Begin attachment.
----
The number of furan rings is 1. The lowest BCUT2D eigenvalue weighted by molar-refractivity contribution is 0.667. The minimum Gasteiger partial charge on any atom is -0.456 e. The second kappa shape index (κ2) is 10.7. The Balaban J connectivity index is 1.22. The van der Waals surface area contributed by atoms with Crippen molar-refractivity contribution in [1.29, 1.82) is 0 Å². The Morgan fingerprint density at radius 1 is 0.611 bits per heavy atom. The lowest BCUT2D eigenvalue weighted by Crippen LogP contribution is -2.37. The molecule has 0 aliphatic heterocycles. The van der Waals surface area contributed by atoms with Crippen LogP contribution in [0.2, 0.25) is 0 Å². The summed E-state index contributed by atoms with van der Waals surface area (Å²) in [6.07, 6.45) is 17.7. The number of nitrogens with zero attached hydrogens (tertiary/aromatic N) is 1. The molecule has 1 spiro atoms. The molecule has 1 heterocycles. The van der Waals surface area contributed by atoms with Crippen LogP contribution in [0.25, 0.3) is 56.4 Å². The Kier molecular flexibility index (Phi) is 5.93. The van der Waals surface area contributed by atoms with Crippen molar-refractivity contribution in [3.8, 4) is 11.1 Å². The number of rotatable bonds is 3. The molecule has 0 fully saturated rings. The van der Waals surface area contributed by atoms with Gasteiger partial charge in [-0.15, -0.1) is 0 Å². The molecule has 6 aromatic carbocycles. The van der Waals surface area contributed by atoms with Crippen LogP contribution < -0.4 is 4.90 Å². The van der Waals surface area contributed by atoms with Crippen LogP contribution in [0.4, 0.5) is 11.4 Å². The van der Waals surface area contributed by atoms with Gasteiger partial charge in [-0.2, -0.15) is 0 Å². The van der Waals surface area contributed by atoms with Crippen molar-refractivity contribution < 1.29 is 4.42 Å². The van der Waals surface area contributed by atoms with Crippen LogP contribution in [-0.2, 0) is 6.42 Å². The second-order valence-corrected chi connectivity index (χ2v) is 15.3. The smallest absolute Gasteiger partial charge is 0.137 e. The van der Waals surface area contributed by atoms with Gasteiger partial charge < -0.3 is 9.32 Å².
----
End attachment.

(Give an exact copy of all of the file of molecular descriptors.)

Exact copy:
The number of furan rings is 1. The lowest BCUT2D eigenvalue weighted by molar-refractivity contribution is 0.667. The minimum Gasteiger partial charge on any atom is -0.456 e. The second kappa shape index (κ2) is 10.7. The Balaban J connectivity index is 1.22. The van der Waals surface area contributed by atoms with Crippen molar-refractivity contribution in [1.29, 1.82) is 0 Å². The Morgan fingerprint density at radius 1 is 0.611 bits per heavy atom. The lowest BCUT2D eigenvalue weighted by Crippen LogP contribution is -2.37. The molecule has 0 aliphatic heterocycles. The van der Waals surface area contributed by atoms with Crippen LogP contribution in [0.2, 0.25) is 0 Å². The summed E-state index contributed by atoms with van der Waals surface area (Å²) in [6.07, 6.45) is 17.7. The number of nitrogens with zero attached hydrogens (tertiary/aromatic N) is 1. The molecule has 1 spiro atoms. The molecule has 1 heterocycles. The van der Waals surface area contributed by atoms with Crippen LogP contribution in [0.25, 0.3) is 56.4 Å². The Kier molecular flexibility index (Phi) is 5.93. The van der Waals surface area contributed by atoms with Crippen molar-refractivity contribution in [3.8, 4) is 11.1 Å². The number of rotatable bonds is 3. The molecule has 0 fully saturated rings. The van der Waals surface area contributed by atoms with Gasteiger partial charge in [-0.15, -0.1) is 0 Å². The molecule has 6 aromatic carbocycles. The van der Waals surface area contributed by atoms with Crippen LogP contribution < -0.4 is 4.90 Å². The van der Waals surface area contributed by atoms with Crippen LogP contribution in [0.4, 0.5) is 11.4 Å². The van der Waals surface area contributed by atoms with Gasteiger partial charge in [-0.2, -0.15) is 0 Å². The van der Waals surface area contributed by atoms with Crippen molar-refractivity contribution < 1.29 is 4.42 Å². The van der Waals surface area contributed by atoms with Crippen LogP contribution in [-0.2, 0) is 6.42 Å². The second-order valence-corrected chi connectivity index (χ2v) is 15.3. The smallest absolute Gasteiger partial charge is 0.137 e. The van der Waals surface area contributed by atoms with Gasteiger partial charge < -0.3 is 9.32 Å².